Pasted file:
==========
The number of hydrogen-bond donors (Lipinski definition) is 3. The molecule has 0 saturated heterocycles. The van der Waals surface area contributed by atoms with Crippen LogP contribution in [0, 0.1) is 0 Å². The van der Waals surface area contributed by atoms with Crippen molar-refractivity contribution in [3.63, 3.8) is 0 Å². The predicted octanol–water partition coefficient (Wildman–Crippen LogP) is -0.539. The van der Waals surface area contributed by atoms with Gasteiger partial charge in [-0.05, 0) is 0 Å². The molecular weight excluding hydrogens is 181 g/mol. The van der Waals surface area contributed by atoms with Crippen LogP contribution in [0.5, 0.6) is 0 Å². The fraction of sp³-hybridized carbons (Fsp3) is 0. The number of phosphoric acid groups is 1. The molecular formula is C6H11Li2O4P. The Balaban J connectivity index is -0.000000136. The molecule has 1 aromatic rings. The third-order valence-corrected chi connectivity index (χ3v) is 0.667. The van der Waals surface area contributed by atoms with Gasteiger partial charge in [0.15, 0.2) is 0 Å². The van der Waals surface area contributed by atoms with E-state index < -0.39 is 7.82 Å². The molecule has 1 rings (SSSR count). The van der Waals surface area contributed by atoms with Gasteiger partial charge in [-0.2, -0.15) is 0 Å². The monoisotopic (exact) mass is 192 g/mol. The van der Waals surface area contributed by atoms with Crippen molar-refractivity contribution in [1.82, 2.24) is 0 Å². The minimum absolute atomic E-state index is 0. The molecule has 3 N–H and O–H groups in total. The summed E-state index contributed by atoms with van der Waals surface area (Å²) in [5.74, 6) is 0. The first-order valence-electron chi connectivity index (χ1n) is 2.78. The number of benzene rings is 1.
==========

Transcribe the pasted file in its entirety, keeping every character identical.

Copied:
The number of hydrogen-bond donors (Lipinski definition) is 3. The molecule has 0 saturated heterocycles. The van der Waals surface area contributed by atoms with Crippen LogP contribution in [0, 0.1) is 0 Å². The van der Waals surface area contributed by atoms with Crippen molar-refractivity contribution in [3.63, 3.8) is 0 Å². The predicted octanol–water partition coefficient (Wildman–Crippen LogP) is -0.539. The van der Waals surface area contributed by atoms with Gasteiger partial charge in [-0.05, 0) is 0 Å². The molecular weight excluding hydrogens is 181 g/mol. The van der Waals surface area contributed by atoms with Crippen LogP contribution in [0.5, 0.6) is 0 Å². The fraction of sp³-hybridized carbons (Fsp3) is 0. The number of phosphoric acid groups is 1. The molecular formula is C6H11Li2O4P. The Balaban J connectivity index is -0.000000136. The molecule has 1 aromatic rings. The third-order valence-corrected chi connectivity index (χ3v) is 0.667. The van der Waals surface area contributed by atoms with Gasteiger partial charge in [0.15, 0.2) is 0 Å². The van der Waals surface area contributed by atoms with E-state index < -0.39 is 7.82 Å². The molecule has 1 rings (SSSR count). The van der Waals surface area contributed by atoms with Gasteiger partial charge in [-0.2, -0.15) is 0 Å². The monoisotopic (exact) mass is 192 g/mol. The van der Waals surface area contributed by atoms with Crippen molar-refractivity contribution in [1.82, 2.24) is 0 Å². The minimum absolute atomic E-state index is 0. The molecule has 3 N–H and O–H groups in total. The summed E-state index contributed by atoms with van der Waals surface area (Å²) in [5.74, 6) is 0. The first-order valence-electron chi connectivity index (χ1n) is 2.78. The number of benzene rings is 1.